Only two programs offered research training: one mentored research projects, the other offered research-specific training in pediatric integrative medicine.
Educational strategies included: lectures, presentations (local, international, stakeholders, health professionals, general public), rounds, conferences, lunch & learns, information sheets, training at CAM schools, online educational resources, newspaper and magazine articles, and TV interviews. One quarter of PIM programs offered some online training.
Team members involved in PIM education consisted at a minimum of pediatricians, nurses, and medical students (undergraduate, graduate, and postgraduate). The inclusion of CAM practitioners was variable.
Most (81%) of the programs were interested in a collaborative pediatric training program, but identified funding and time as barriers. Two frequent comments were that: i) interest would increase with the presence of funding or ii) interest existed, but programs were already overwhelmed by current commitments.
Half of the programs had become inactive in research due to lack funding and/or time and resources. Research initiatives most commonly comprised health services research (50%) and randomized controlled trials (31%). Clinical research topics included massage therapy, antioxidants and music therapy for cancer patients; and guided imagery, hypnotherapy, Reiki, and acupuncture for chronic pain. Dietary supplements were also a frequent topic of research. No PIM program reported conducting basic research on CAM, though basic research may have been conducted in other departments in academic health centers.
Research funding was mostly obtained through peer-reviewed grants, foundations and philanthropy. Amounts ranged from tens of thousands to several million dollars. At the time of the interviews, no research funding had been obtained from industry.
Research was published in both conventional and CAM journals. Some programs emphasized the need to publish in mainstream medical journals in order to avoid “preaching to the choir” and to further educate the broader medical community on pediatric CAM.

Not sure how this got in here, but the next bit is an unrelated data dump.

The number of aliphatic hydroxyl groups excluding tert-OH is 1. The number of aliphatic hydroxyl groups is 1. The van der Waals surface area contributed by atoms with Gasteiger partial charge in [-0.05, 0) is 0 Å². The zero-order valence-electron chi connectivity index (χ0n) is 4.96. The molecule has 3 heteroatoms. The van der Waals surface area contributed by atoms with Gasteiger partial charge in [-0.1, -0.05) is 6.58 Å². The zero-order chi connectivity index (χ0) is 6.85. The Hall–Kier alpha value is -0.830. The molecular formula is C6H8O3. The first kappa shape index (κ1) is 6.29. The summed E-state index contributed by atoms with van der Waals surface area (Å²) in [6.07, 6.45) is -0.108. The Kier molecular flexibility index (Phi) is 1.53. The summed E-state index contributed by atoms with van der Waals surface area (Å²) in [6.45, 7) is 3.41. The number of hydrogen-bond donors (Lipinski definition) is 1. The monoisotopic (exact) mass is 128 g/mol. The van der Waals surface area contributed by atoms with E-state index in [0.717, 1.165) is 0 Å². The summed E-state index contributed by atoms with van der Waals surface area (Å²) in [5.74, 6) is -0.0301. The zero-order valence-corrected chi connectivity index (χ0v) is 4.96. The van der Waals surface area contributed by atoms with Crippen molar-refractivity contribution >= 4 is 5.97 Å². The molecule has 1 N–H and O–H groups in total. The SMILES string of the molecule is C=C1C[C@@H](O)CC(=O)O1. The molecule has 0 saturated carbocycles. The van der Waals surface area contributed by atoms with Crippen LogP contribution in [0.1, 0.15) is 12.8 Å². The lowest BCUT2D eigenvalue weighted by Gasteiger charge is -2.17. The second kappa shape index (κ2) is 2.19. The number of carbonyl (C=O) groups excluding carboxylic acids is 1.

Most PIM programs were located in an affiliated hospital or medical school and had some salaried employees. Space was a concern and/or a limiting factor for several programs. Funding came from varied sources: philanthropy, research grants, institutional, and tuition. Almost one third (31%) relied on fee-for-service income. Inpatient costs were often covered through integration into existing programs. Costs of outpatient programs were covered in a variety of ways: some by philanthropy, some modalities were covered by some insurance, some care was billed as a physician consult, and many fees were charged out-of-pocket on a sliding scale. Programs engaged in limited promotional activities; relying mostly on websites, presentations, and brochures. Two programs did no promotion: one because they could not handle more patients, the second because the administration asked them not to due to limited space and personnel. Two programs mentioned being supported by their institution’s marketing department. Only half of the programs reported engaging in strategic planning; those that did used regular business meetings, retreats, discussions with other subspecialties and developed 1–5 year plans with which to move forward.